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Is Switzerland a ‘Company Town?’

WENGEN, Switzerland —The elite of the watchmaking world are planning to gather Thursday for the Oscars of their industry, the annual Grand Prix d’Horlogerie de Genève.

Much like the Hollywood event, there will be tuxedos and elaborate gowns at the Théâtre du Léman in the Grand Fairmont Hotel. And the presentation of the 18 awards, including the Aiguille d’Or for the outstanding watch of the year, will be broadcast live on Euronews and streamed on the organization’s website.

Outside, as the Jet d’Eau sprays into the air, the city’s lakefront skyline will be lit in neon — as it is every night — with some of the world’s best known luxury watch names.

This is Switzerland, after all.

“People think the capital of watchmaking is Switzerland,” said Vincent Jaton, a consultant who manages watch exhibitions in the Vallée de Joux, the heart of Swiss watchmaking. “It’s a little country — like a town for the Americans.”

So if Switzerland is the world capital of watchmaking, does that make the country a “company town?”

There is no definitive answer, but there certainly are a lot of opinions.

Image of Excellence

Not surprisingly, industry executives say watch brands play a crucial role in creating an appealing image for this country of almost 8.7 million.

“When you arrive at a Swiss airport, billboards for watches are one of the first things you see,” Raynald Aeschlimann, chief executive of Omega, based in the north-central town of Biel, wrote in an email. “A county that produces excellent watches will, by definition, have an appreciation for design, a skilled work force and a global reach.”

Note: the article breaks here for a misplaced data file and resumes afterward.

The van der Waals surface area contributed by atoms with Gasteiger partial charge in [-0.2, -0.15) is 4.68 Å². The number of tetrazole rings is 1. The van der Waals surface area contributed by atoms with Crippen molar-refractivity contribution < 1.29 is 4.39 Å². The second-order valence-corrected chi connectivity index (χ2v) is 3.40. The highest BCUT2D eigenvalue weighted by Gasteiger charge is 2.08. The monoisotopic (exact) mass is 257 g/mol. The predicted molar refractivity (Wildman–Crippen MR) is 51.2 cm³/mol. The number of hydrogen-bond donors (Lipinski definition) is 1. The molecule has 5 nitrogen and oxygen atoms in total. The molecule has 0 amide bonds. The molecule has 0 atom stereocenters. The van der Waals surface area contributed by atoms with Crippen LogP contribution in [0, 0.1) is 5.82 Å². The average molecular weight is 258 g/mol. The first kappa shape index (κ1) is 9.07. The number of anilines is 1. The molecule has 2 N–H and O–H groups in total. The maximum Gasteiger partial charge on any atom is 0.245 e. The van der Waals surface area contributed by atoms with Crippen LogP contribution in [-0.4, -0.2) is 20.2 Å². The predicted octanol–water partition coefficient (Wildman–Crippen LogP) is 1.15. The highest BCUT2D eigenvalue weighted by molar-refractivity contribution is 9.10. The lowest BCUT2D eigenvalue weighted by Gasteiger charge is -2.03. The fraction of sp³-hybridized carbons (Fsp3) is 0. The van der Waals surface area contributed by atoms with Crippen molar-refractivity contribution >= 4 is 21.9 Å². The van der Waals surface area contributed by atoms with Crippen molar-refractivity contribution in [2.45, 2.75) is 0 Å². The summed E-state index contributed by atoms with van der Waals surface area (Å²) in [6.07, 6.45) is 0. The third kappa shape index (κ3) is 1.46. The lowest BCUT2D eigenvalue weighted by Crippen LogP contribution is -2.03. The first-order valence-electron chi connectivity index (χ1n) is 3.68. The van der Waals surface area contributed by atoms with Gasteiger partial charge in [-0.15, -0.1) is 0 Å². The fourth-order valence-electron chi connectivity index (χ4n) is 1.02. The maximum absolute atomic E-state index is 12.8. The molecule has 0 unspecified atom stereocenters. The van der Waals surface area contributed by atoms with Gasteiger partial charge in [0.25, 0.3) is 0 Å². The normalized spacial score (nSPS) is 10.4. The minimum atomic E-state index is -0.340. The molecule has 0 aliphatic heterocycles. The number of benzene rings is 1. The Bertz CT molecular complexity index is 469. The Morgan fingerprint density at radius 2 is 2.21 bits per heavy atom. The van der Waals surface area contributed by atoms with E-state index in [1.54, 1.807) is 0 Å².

But he argues that the Swiss image of excellence was created by several industries, including banking, manufacturing, agriculture and tourism.

Maximilian Büsser, founder of the watchmaker MB&F, whose headquarters are in Geneva, said there was no formal correlation between Switzerland’s image and the watch industry, but watchmakers and their products have influenced the country’s reputation. “Swiss watches for decades — up to the turn of this century — were the only high-end watch manufacturers in the world,” he said. “Clearly that’s sending a message of quality and exclusivity, that’s for sure.”

And Oliver Müller of LuxeConsult, a watch consulting agency that collaborates with Morgan Stanley on industry reports, said luxury watch brands were what he called Switzerland’s pre-eminent “image purveyor,” with their aura of exclusivity and high craftsmanship trumping their actual contribution to the economy.

By numbers alone, that doesn’t look like much: Watches provide about 2.5 percent of the Swiss gross domestic product, and about 9 percent of its exports, Mr. Müller said. But there is more behind the statistics, several experts noted, including a commanding 95 percent global market share of watches retailing at more than $1,200, according to Mr. Müller.

Protecting ‘Swissness’